The panel was graciously hosted by the Forum of Federations, a Canadian Non-governmental Organization (NGO), self-described as “the global network on federalism and multi-level governance, supports better governance through learning among practitioners and experts. Active on six continents, it runs programs in over 20 countries including established federations, as well as countries transitioning to devolved and decentralized governance options. The Forum publishes a range of information and educational materials. It is supported by the following partner countries: Australia, Brazil, Canada, Ethiopia, Germany, India, Mexico, Nigeria, Pakistan and Switzerland.


After a brief introduction of the Nigerian delegation, our hosts, and the representatives of the Nigerian High Commission in Ottawa, the members of the audience were invited to introduce themselves.  Unfortunately, things dragged-on somewhat, as a number of the introductions went deeply into substantive issues or procedural matters, such as the lack of notice given to the Nigerian community of the committee’s trip to Canada.  Senator Abdul was good enough to explain that the central purpose of this trip was to engage with the Forum of Federations, and hence the matter of notice to the community arose as a secondary matter.   However, he gave assurances that there would be proper, ample notice when it was time to engage directly with overseas Nigerians on Constitutional amendment.


Many issues were raised and put to the panel by the audience, including the Boko Haram movement and its implications for the Nigerian Federation, but excluding historic and ongoing environmental damage in the Niger Delta (the latter was covered days later in a seminar at Carleton University, as presented by Dr. Paul Ugor, of the Centre for West African Studies at the University of Birmingham, U.K.:

Some questions resulted in multiple and highly divergent responses from members of the panel; which just goes to show that we Nigerians are diverse in nature, we have independent minds and spirits, and we will speak our minds however, whenever, and wherever we possibly can, and without fear or favour.   It also shows the Herculean task of achieving meaningful constitutional reform in our Federal Republic.


The delegation presented 5 (“five”) elements central to constitutional reform that were the main focus of their trip to Canada.  These were:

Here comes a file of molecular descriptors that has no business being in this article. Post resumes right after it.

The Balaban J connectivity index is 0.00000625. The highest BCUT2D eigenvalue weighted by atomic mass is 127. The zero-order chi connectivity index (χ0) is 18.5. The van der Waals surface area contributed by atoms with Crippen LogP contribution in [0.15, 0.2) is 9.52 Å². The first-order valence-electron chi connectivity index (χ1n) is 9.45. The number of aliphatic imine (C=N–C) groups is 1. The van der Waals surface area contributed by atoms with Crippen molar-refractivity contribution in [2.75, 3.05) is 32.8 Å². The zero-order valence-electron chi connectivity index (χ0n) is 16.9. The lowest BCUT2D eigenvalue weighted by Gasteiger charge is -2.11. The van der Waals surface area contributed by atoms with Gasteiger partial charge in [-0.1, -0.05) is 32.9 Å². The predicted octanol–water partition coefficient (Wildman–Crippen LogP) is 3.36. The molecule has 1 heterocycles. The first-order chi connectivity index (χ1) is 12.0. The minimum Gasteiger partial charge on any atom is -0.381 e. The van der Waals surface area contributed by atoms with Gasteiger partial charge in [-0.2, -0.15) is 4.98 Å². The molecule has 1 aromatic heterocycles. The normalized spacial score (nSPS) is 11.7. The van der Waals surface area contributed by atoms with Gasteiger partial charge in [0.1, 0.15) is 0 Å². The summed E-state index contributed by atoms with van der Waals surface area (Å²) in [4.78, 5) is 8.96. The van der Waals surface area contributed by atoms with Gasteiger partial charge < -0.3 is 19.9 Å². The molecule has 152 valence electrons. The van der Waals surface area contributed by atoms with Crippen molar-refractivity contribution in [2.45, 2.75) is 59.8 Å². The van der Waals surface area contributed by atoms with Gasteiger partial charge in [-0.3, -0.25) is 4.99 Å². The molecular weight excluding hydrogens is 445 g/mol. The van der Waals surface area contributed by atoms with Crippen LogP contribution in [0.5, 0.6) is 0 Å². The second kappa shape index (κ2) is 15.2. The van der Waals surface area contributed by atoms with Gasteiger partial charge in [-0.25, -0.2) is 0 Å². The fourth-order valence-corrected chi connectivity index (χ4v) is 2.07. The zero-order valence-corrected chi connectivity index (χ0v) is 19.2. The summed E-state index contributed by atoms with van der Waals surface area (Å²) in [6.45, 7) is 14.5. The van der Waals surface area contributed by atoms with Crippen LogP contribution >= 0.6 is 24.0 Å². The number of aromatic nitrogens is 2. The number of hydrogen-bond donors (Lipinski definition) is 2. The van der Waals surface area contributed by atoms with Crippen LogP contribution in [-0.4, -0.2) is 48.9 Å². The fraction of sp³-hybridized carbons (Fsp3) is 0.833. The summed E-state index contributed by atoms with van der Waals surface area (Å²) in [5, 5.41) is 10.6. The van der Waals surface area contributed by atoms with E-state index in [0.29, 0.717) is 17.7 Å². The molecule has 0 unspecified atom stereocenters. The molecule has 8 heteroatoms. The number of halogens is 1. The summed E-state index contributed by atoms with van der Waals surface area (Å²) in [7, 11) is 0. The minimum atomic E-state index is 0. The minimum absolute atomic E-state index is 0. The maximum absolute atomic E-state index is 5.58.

1. State Police (to have or not to have, and with what mandates and powers);

♦Enforcement of laws (especially environmental laws and criminal laws)

♦National Security and border control

♦Primary jurisdiction at ports and airports

♦Controlling smuggling (people, goods, cultural artifacts, and natural resources)

2. True Federalism (what is it; how do we get there);

♦Empowering the states (policing, raising taxes, education, local minimum wage rates).  For example, personal income taxes (pay as you go) might be set at 15% for the federation, and perhaps 10% for the states, as paid by the employee; and then a contribution from the employer.  With each divisible by 5, allocations would go equally to: (i) Disability, unemployment, and education funding (DUE); (ii) Health, welfare, and education funding (HWE); (iii) General revenues – as the true and unrestricted tax; (iv) Old age, retirement, and social security funding (OARS); and (v) Water, energy, air transport, roads, and rails (WEARR), or infrastructure funding.  The 5x federation portions (as set by the federation once every 5 or seven years) would be held steady at 3%, though able to go as low as 2% and as high as 5%; the 5x state portions (as set by each state once every 5 years) would range in 1/2 percentage points from 0.5 (x5 = total 2.5%) to 2.0 (x5 total = 10%), thereby allowing the states to compete – but all 5 would be the same percentage.  Finally, the matching employer contribution would be applied per region (and set by the states of that region acting together once every 3 years), without any federal input, thereby allowing the regions to compete and manage their own affairs more closely.  One half of the funds yielded would accrue to individual states of the region or a collective pool for same, and one half of the funds yielded would accrue to the federation, and all in the 5 specified categories.   The regionally-set employer matching contribution would range in 1/4 percentage points from 0.5 (x10 = 5%) to 1.5 (x10 = 15%).  The standard top federal + state income tax for an employee would therefore be 15+10 (25%), and the top employer matching portion would therefore not exceed the basic federal rate of 15%.  Reasoned fiscal policy can be used to drive an economy forwards, and the above would not only  provide additional funds for the various levels of government with leeway to compete and set their own priorities, but it would also create significant employment for accounting and allied professionals, and supporting providers of goods and services.  Its worth a thought, or two.  In addition, a minimum wage should, I think, be nationally set and enforced.  Allowing each state or region to pass its own such law would violate the constitutional tenet of being able to live and work in any place in the federation; as the laws would not provide sufficient protection and guarantees to Citizens to encourage and enable the letter and spirit of same.  Of course, provision would be made for emergency and contingency resets out of the normal time bands, but not ranges, as set above.